> because the pine bark beetle was not killed off in the
> Winter. A pine bark beetle infestation was predicted in 2001
> because of global warming and we have it now with a
> vengeance. It looks like we're headed for a complete
> loss in the pine forests here. This exasperates the water
> supply problem because of run off from the forests that are
> more susceptible to wild fires will pollute the water supply
> to the Western U.S. Also in the Rockies we are
> losing species due to the elevator effect such as the pika
> that used to be numerous in Rocky Mountain National Park.
> Species are now migrating poleward at a average
> rate of 4 miles per decade but that's not fast enough
> because the isotherms are moving poleward at 10 miles per
> decade.
> AGW makes some very specific predictions coming from
> the simulations of the CO2 forcing. Let's see
> if the current data fits it:
> 1. Polar amplification. The warming is faster at the
> poles than the equator. The NH warms faster than the SH
> because the SH has more oceans to store heat. The NH warming
> will be more variable than the SH again because of the ocean
> composition. The South Pole will experience little to no
> warming due to the circumpolar current around
> Antarctica.
> 2. The surface and the troposphere warm at a rate of
> around 0.15-0.18 degrees C per decade in a multi-decadal
> trend. (We need a multi-decadal trends to average out
> decadal length oscillations).
> 3. The stratosphere will cool.
> Glenn distrusts anything but October so I will limit
> myself to that month. So what does October look like. (Note:
> I'm using 2008 because NCDC is updating their web
> pages and graphs for their yearly report where they
> will announce "The 2000-2009 decade will be the
> warmest on record, with its average global surface
> temperature about 0.54 °C (0.96 °F) above the
> 20th Century average. This will easily surpass
> the 1990s value of 0.36 °C (0.65
> °F).")
> Polar amplification: check.
> Warming trend: check.
> Looks like significant warming but maybe you just
> distrust surface records altogether does the troposphere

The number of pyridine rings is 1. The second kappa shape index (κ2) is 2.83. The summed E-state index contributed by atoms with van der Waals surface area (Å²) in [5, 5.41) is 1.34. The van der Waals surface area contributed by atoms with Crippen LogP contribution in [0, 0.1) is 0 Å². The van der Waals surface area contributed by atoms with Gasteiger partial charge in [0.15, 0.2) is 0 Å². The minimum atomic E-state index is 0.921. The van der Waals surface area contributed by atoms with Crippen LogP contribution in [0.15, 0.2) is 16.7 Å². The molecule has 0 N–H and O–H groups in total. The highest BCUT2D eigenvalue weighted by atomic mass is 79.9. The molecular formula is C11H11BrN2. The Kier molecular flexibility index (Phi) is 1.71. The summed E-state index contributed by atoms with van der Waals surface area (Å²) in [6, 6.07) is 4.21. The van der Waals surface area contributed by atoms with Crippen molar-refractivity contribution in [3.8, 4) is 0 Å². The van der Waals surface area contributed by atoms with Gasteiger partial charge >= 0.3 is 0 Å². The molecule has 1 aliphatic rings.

> show the predicted 0.12-0.15 degree warming?
> UAH Low Troposphere trend for October: 0.14 degrees C
> per decade warming
> RSS Low Troposphere trend for October: 0.16 degrees C
> per decade warming
> UAH Mid Troposphere trend for October: 0.14 degrees C
> per decade warming
> RSS Mid Troposphere trend for October: 0.18 degrees C
> per decade warming
> RATPAC Mid Troposphere trend for January-October: 0.15
> degress C per decade
> To see how RATPAC and the surface trends line up see
> this annual comparison from last year. Note: I'll update
> this post when all the 2009 data comes out in the next few
> days. It's only the graphics that aren't available
> the trends above are from 2009.
> Finally what about the stratosphere? It's on a 0.2
> degree C per decade cooling trend! Everything lines up for
> AGW and is why the AGU survey of climatologists have 97%
> believe AGW.
> This is what Randy and I mean when we say Glenn
> doesn't engage the totality of the data. Everything
> lines up to the same answer whether from computer models,
> surface data, satellite data, radiosonde data, or species
> migration. Complaining about specific stations is just
> complete nonsense.
> Rich Blinne
> Member ASA

To unsubscribe, send a message to with
"unsubscribe asa" (no quotes) as the body of the message.
Received on Mon Dec 14 15:11:35 2009

This archive was generated by hypermail 2.1.8 : Mon Dec 14 2009 - 15:11:35 EST